Undercover Colors: Feminist Debate Spark

Ruby Porter, Photo Editor

Recently, a group of students at North Carolina State University created a nail polish that is designed to change colors when a finger is dipped into a liquid containing a ‘date-rape’ drug. Undercover Colors, while founded under noble ideas, has come under a lot of heat from journalists and members of the feminist movement alike.

Some pages, like ABC News, understand that one goal of the company is to empower women to prevent rape. However, some women such as Sophia Kerby, a writer for the Huffington Post, disagree completely. Instead of focusing on the positive concepts behind the product, a debate has sparked over the real intention of it.

The nail polish line has been compared to the rape whistle or pepper spray in that it allows victims to attempt to prevent the crime, but doesn’t prevent the causes. The causes, of course, being the mentality of the rapist. Instead of empowering victims to prevent the crime, critics of these products insist that the only solution is to teach (in schools, mind you) that the crime is immoral in the first place.

While I may agree that this should be taught readily, I cannot support it as the sole method of prevention. Truthfully, crime shaming won’t prevent every crime. We teach that murder is both illegal and immoral, yet this year the US has a homicide count of 14,173 people and counting. We teach that lying and stealing are immoral, and yet those are still prevalent as well. Just because someone is taught not to do something doesn’t mean that they won’t.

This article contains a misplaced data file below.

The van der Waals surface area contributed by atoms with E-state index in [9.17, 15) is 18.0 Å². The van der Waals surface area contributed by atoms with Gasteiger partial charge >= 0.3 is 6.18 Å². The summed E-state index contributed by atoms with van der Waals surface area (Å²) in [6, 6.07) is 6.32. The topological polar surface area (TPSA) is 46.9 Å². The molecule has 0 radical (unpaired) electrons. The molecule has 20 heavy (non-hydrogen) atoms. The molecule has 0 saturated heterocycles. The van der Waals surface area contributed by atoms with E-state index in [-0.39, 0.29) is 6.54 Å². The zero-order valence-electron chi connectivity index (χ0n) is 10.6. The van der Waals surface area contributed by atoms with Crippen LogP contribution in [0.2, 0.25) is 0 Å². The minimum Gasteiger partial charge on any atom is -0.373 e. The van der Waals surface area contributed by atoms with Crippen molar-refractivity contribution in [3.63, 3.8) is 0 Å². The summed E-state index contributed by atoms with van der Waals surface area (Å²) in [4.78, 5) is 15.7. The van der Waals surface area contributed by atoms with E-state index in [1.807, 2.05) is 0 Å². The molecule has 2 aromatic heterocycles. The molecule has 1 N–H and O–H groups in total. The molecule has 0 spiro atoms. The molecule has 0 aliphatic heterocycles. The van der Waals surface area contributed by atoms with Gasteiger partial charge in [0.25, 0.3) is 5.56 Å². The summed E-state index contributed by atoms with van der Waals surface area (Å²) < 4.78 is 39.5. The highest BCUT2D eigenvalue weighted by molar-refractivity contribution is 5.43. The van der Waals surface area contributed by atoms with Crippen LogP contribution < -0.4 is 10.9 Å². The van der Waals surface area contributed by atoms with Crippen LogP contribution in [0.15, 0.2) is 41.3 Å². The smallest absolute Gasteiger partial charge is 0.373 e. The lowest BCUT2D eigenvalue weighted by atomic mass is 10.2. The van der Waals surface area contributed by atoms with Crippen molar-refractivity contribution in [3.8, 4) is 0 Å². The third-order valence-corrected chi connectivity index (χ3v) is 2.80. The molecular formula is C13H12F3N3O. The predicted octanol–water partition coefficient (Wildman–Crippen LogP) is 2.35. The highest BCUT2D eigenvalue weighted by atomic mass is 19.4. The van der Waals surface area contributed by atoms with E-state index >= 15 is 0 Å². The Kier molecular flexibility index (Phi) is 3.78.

Thus, the only way that we can hope to ever prevent an attack on either psyche or body is to learn a method of defense. People of all genders are instructed and encouraged to learn self-defense and carry a knife, pepper spray, or any other legal defense mechanism.

Why? To fight against an attacker.

However, when it becomes a matter of rape, it suddenly goes beyond an attack. It becomes a matter of sexism. Women are encouraged to cover their body when going out on the town and watch their steps carefully, but are also just as adamant that they shouldn’t have to. Men are shamed for looking at the body of a woman because it automatically classifies them as a potential rapist. Even though women are just as guilty in that aspect as men.

While I will agree that, being a woman, I am uncomfortable walking alone anywhere at odd times of the day because there is always a potential for danger, I’m not automatically afraid of rape. I don’t assume that people are out for that. But I do recognize the possibility that it could happen to any gender. Anyone desperate enough to defile another human being won’t care if you’re dressed modestly. They won’t care if they were taught that it is immoral. They’ve already accepted that fact.

No, they’ll only care if you fight back or are able to prevent it in the first place. Teaching someone not to fulfill a crime won’t always prevent it. Nail polish, like a rape whistle or pepper spray, won’t necessarily stop an attack from happening. But what it will do is give you a fighting chance; a chance that you might not have had otherwise, a chance that we should accept no matter what. We can’t prevent the crime from being attempted, but we can attempt to stop it from being fulfilled.